I’m working on a Rails app, and I wanted to use a nicer confirmation dialog box than the Rails default, which is super useful, but just uses the browser default $.alert() box:
Specifically, I wanted to use a heavily-customized version of Twitter Bootstrap’s modals
I found this tutorial on LessEverything, “Customizing Confirmation Dialogs in Rails” that seemed to be just what I needed, but I ran into a couple of road blocks implementing the code…
First Road Block: Where do I put this stuff?
I’m a Rails newbie, so I’m sure this is a non-issue for more seasoned Rails developers, but after reading through this post I had pretty much no idea where to put this code. After a few Google queries and Stack Overflow threads, I uncovered the answer: controller-specific Coffee scripts.
If you drop the code from the LessEverything blog post into a controller’s CoffeeScript file, its corresponding View files will automatically get much nicer delete confirm dialogs:
Nice! (And, as a personal added bonus, I got a nice introduction to CoffeeScript, which I had never used before and which is pretty awesome)
What about confirm dialogs for non-delete actions?
This worked pretty much out of the box for :delete methods, but I also wanted nicer confirm dialogs for other actions too:
And while the nicer, overridden modal box would still appear for these links, when I clicked the confirmation button nothing happened—the modal was simply dismissed and I found myself just staring at the page.
After some digging and debugging, I found that the issue came to this portion of the LessEverything snippets:
Basically, for the :delete methods, both of these commands—remove the “data-attribute” from the link, then click the link—were running.
For non-delete methods, like my reset link above, only the first command was running. The “data-attribute” was being removed, but then the link wasn’t being clicked.
The way I got around this was to mark my non-delete methods (again, in this example reset links) with an identifying class, “reset-link”:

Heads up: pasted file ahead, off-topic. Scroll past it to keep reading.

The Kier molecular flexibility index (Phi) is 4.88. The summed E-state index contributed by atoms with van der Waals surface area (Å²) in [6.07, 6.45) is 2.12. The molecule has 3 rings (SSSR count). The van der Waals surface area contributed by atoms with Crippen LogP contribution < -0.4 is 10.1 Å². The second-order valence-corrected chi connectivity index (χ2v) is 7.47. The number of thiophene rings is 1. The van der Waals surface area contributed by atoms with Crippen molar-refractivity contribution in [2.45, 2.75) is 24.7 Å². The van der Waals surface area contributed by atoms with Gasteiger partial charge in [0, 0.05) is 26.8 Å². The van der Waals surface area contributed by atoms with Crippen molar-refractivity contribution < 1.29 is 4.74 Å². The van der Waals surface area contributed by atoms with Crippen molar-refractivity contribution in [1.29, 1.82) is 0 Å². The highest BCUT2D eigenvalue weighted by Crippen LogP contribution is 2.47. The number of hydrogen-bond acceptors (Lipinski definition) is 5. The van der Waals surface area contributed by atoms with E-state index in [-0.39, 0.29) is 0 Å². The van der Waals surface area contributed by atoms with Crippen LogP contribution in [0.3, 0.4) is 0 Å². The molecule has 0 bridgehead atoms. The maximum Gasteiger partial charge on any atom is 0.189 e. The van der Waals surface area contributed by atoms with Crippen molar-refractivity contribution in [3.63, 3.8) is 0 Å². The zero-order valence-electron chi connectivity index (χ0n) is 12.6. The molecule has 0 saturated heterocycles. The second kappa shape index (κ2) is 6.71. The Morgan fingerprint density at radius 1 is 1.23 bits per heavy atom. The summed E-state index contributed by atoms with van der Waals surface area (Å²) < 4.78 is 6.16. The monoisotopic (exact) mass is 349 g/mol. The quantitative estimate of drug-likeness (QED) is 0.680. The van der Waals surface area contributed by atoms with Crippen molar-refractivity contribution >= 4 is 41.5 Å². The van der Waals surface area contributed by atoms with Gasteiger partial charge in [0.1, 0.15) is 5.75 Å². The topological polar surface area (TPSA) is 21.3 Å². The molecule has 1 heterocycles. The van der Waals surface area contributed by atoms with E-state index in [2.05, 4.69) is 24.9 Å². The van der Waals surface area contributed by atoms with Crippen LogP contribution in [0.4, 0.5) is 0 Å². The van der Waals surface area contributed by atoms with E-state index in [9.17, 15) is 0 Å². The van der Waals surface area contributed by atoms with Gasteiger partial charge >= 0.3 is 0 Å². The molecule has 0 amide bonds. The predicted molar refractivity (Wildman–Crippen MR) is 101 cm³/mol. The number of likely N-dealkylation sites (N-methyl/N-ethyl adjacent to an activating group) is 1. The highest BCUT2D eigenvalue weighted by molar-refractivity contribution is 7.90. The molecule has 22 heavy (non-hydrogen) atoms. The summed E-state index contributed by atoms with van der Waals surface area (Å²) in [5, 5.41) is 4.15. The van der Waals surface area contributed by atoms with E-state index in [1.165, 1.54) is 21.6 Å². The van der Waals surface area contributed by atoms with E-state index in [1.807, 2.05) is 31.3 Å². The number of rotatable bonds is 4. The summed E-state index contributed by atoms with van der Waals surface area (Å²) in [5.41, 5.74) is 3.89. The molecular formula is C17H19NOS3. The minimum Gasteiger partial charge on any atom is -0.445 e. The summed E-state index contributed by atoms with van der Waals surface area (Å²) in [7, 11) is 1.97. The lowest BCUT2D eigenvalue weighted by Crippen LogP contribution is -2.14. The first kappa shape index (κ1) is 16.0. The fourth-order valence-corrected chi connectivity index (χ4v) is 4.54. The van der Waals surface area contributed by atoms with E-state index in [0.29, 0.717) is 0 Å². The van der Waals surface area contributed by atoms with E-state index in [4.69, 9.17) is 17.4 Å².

And then I customized the $.rails.confirmed method to treat links with a “reset-link” class differently:
And voila! Now both my :delete links and my non-delete links would work as expected, with more polished HTML confirmation modals.
On a project I’m working on, there’s a specific form that, for business logic reasons, depends on one of the fields’ values beginning with a forward-slash:
In order to enforce this requirement, the form used to come equipped with validation rules that would kick the user back with an error if they tried to submit the form without a leading slash.
This experience was quite jarring…especially considering the fact that, at first, there was no warning or instruction or otherwise any way for the user to know that they were expected to start that field with a leading slash.
As the UX designer on this gig, this is, of course, my problem to solve. And the low-hanging fruit that I’m sure we all see at this point would be to add some helper or explanation text…
But as far as design solutions go, this didn’t feel great. Surely, this could be done better.
User Experience Drag
We should always be sensitive to the fact that our users have only a finite amount of time, energy, and effort they’re willing to spend with our products and apps. Anytime we require them to learn something new, pick up a new skill (or surprise them with an unpredictable validation clause…), or even just think about something differently than they normally do, we spend some of those finite resources and exhaust the user, just a little bit.
One way to think of this that I find useful is we create drag for the user.
The more drag we create–either by forcing the user to learn new things or by stranding them in frustrating, incomprehensible UI’s and user experiences–the more resistance we build between our product and the user. The more drag we create, the less the user will want to use our product, and the less useful and valuable it will become.
You don’t want to create drag. Ever, if you can help it.
Therefore, anytime you start to design instructions, or craft helper text, or in any way train the user to do anything at all that may deviate from their natural, intuitive behavior, you should stop yourself and think:
“Do I really need to teach the user something new in order for this to work?”
“Is this a worthwhile way to spend my user’s finite cognitive resources?”
“Am I creating drag for my user when I could be solving this problem in some other way? Some other way that, ideally, doesn’t even require the user to be aware of the solution?”
Many of the Best UX Solutions are Invisible
So, simply adding helper text to my form and forcing the user to learn that they need to start with a leading slash wasn’t cutting it. And even solutions like loading the form with a slash in the field, or using an input mask, still didn’t feel right–even those forced the user to be aware of the field’s requirements. And even being aware of the requirement forces them to spend some of their cognitive resources.